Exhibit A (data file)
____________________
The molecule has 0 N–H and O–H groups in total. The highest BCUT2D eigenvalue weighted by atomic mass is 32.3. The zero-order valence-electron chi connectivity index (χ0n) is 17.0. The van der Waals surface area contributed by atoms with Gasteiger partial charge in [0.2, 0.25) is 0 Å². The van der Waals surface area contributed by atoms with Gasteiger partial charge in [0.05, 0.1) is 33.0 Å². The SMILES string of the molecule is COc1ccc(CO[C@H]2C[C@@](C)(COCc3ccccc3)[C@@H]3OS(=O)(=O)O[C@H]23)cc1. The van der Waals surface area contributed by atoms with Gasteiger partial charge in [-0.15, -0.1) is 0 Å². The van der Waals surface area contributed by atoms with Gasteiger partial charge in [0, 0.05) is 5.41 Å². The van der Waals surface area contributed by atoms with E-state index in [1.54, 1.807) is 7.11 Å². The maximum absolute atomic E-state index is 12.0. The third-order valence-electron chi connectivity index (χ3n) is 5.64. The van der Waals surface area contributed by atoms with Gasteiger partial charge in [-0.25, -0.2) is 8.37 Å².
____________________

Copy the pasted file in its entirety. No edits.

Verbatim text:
The molecule has 0 N–H and O–H groups in total. The highest BCUT2D eigenvalue weighted by atomic mass is 32.3. The zero-order valence-electron chi connectivity index (χ0n) is 17.0. The van der Waals surface area contributed by atoms with Gasteiger partial charge in [0.2, 0.25) is 0 Å². The van der Waals surface area contributed by atoms with Gasteiger partial charge in [0.05, 0.1) is 33.0 Å². The SMILES string of the molecule is COc1ccc(CO[C@H]2C[C@@](C)(COCc3ccccc3)[C@@H]3OS(=O)(=O)O[C@H]23)cc1. The van der Waals surface area contributed by atoms with Gasteiger partial charge in [-0.15, -0.1) is 0 Å². The van der Waals surface area contributed by atoms with Gasteiger partial charge in [0, 0.05) is 5.41 Å². The van der Waals surface area contributed by atoms with E-state index in [1.54, 1.807) is 7.11 Å². The maximum absolute atomic E-state index is 12.0. The third-order valence-electron chi connectivity index (χ3n) is 5.64. The van der Waals surface area contributed by atoms with Gasteiger partial charge in [-0.25, -0.2) is 8.37 Å².